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Coreboot for QEMU armv7 (vexpress-a9) emulated mainboard

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Recently I came back to look into coreboot. Mainly because low level is fun and skills related to firmware (even coreboot) starting get attention on freelance portals (first odesk job, second odesk job). I was surprised that under the wings of Google coreboot team start to support ARM (BTW ARM programming is IMHO next great skill to learn). So I cloned latest, code compiled QEMU armv7 mainboard model and tried to kick it in latest qemu-system-arm. Unfortunately it didn’t boot. Below you can find my TL;DR debugging story.

coreboot qemu-armv7 mainboard compilation – very quick steps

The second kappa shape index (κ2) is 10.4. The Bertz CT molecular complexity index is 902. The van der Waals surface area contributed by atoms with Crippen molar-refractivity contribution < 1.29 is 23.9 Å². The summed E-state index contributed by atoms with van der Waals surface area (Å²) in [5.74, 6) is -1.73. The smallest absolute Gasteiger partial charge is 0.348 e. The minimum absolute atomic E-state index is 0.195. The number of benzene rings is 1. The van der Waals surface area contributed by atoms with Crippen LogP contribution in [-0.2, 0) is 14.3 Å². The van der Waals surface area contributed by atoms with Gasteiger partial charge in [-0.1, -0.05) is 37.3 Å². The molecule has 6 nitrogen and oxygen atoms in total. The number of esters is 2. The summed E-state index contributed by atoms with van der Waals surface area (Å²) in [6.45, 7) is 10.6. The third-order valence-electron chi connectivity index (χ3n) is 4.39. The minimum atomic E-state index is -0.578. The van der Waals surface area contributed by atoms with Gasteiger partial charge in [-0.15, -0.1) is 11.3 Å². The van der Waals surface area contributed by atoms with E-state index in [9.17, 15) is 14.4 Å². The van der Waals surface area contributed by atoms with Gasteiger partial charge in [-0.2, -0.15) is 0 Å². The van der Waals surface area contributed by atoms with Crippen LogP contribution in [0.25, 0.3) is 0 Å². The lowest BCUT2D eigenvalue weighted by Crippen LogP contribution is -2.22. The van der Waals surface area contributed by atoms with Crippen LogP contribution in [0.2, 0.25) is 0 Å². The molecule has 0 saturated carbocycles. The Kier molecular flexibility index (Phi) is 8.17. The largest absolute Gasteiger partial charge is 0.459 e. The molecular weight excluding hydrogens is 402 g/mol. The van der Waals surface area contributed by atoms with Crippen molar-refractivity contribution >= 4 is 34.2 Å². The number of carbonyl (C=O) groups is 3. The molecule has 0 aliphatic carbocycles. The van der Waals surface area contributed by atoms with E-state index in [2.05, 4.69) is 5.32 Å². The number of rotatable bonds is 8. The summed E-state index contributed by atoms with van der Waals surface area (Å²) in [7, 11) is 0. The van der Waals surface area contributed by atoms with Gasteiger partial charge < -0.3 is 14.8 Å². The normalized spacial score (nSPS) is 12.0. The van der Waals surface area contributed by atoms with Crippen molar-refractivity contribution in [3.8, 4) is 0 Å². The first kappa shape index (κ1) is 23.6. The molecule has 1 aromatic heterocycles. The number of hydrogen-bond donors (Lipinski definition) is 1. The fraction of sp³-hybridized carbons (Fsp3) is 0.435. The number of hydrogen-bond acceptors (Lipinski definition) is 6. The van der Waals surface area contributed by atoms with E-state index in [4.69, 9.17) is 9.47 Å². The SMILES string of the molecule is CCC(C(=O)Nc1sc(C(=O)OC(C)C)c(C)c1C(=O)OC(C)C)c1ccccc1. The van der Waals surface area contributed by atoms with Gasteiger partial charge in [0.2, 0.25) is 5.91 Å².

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git clone http://review.coreboot.org/p/coreboot
cd coreboot
git submodule update --init --checkout
make menuconfig

Set: Mainboard -> Mainboard model -> QEMU armv7 (vexpress-a9)

NOTE: To prevent annoying warning about XML when running gdb from coreboot crossgcc utilities:

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warning: Can not parse XML target description; XML support was disabled at compile time

libexpat1-dev should be installed.

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sudo apt-get install libexpat1-dev
cd util/crossgcc
./buildgcc -y -j 8 -p armv7 -G
cd ../..
make

buildgcc will provide armv7 toolchain with debugger (-G) and compilation will use 8 parallel jobs.

qemu-system-arm compilation – very quick steps

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git clone git://git.qemu.org/qemu.git